Tele2 AB
Publicly traded Aktiebolag
Traded as Nasdaq Stockholm: TEL2 B
Industry Telecommunications
Founded 1993 (1993)
Headquarters Stockholm, Sweden
Key people
Mike Parton (Chairman), Allison Kirkby (CEO)
Products Mobile and fixed-line telephony, cable TV and Internet services
Revenue SEK 25.955 billion (2014)
SEK 3.490 billion (2014)
Profit SEK 2.211 billion (2014)
Total assets SEK 39.848 billion (2014)
Total equity SEK 22.682 billion (2014)
Primary ASN 1257
Peering policy Selective
Traffic Levels 100+ Gbps

Tele2 AB is a major European telecommunications operator, with about 14 million customers in 9 countries. It serves as a mobile phone operator.


Tele2 started as a telecommunications company in Sweden in the late 1970s by the company Industriförvaltnings AB Kinnevik. In 1981, a mobile phone provider called Comvik started as an alternative mobile phone operator to Televerket (today known as Telia Company). The cable television provider Kabelvision AB started in 1986. Comvik changed its name to become Comviq when the company got a GSM license in 1988 and started operating in 1992.

In 1991, Sweden's first commercial ISP was started with the Swedish IP Network (SWIPnet, AS1257) by Industriförvaltnings AB Kinnevik, later known as Tele2, and in 1993 with telephone liberalisation in Sweden, Tele2 started to offer international calls.

Countries in which Tele2 operates are in green, countries in which Tele2 no longer operates are in red.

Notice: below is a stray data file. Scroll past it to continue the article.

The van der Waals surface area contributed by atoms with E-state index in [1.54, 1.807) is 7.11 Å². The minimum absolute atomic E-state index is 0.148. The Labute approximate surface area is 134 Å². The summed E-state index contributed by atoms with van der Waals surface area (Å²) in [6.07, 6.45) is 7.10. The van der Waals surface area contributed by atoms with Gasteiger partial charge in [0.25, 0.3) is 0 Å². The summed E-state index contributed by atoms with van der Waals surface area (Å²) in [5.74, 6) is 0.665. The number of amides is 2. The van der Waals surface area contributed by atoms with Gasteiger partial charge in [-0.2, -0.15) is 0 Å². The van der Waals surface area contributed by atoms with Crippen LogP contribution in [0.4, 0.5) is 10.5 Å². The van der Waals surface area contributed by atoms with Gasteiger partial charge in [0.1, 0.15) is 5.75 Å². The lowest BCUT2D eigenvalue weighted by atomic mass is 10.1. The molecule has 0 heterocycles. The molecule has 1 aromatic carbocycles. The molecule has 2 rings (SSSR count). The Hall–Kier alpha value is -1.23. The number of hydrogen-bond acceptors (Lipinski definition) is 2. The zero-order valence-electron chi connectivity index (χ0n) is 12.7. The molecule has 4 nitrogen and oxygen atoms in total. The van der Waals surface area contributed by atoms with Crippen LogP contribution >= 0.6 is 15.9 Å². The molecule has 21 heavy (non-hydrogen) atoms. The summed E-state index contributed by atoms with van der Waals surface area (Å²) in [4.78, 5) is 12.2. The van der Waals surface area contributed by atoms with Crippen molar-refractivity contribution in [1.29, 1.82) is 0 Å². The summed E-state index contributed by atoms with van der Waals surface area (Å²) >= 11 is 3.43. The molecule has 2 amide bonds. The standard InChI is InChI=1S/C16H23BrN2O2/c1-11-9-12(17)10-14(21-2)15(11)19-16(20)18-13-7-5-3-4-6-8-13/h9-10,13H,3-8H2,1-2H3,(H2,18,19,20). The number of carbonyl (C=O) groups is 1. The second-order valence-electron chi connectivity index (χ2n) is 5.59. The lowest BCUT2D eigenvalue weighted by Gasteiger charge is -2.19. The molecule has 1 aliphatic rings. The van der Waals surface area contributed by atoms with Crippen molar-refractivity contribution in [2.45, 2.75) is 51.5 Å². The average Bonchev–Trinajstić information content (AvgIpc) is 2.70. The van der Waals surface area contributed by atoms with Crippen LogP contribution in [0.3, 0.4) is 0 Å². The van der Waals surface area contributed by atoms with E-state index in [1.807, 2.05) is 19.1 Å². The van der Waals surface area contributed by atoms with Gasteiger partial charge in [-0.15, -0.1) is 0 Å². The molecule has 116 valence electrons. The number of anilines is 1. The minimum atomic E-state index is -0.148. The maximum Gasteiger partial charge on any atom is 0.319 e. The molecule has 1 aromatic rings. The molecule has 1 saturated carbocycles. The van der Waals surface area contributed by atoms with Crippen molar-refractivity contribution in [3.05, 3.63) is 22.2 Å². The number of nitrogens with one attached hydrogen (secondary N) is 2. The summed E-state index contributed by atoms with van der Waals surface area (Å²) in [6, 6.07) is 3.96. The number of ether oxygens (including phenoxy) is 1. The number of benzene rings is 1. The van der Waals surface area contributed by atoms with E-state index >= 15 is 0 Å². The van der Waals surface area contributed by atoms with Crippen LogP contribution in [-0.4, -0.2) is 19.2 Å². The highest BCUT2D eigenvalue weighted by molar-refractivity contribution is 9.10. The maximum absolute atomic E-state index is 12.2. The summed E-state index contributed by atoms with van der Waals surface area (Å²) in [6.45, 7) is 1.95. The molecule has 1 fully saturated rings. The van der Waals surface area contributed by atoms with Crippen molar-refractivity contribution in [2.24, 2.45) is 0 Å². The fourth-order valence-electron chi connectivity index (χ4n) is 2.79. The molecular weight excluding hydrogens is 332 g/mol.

The three companies of Comviq, Kabelvision, and Tele2 came together as the Tele2 brand on fixed-line services and Comviq on mobile services in Sweden in 1997. International growth came in the form of acquisitions in Estonia, Latvia, Russia & France. Today it serves as a major telephone company in the Nordic and Baltic nations, together as an alternative provider in many others.

Tele2 operates in Austria, Croatia, Estonia, Germany, Kazakhstan, Latvia, Lithuania, the Netherlands, and Sweden .[1]


Tele2's most recent development has been to realign its geographic footprint towards Eastern Europe and the Nordic region focusing on own infrastructure based operations which provide higher growth options and possibly better margins for the future. One area of notable success has been the growth of the mobile Internet broadband connectivity. Tele2 has achieved the most success in Russian market, with a customer base increasing by the hundreds of thousands yearly.

In 2007 the company sold its holdings in Belgium to Dutch operator KPN, in France to SFR and activities in Spain and Italy to Vodafone Italy, in Portugal to Clix and in Switzerland to TDC Sunrise. In March 2008 Tele2 divested its Austrian MVNO operations to Telekom Austria, although retaining its fixed line and internet services. In June 2008 Tele2 sold its Liechtenstein and Luxembourg holdings to Belgian operator Belgacom. The same month Tele2 sold its Polish operations to Netia.

Tele2 also tried to sell its German unit in 2007,[2] although no sale actually took place.

In 2005 they sold their UK & Ireland fixed operations to the Carphone Warehouse for £8.7m.[3] They also pulled out of the Finnish market stating problems with the competitive and regulatory environment[4] after the Finnish government had previously cancelled their 3G licence, due to not completing a network in time.[5]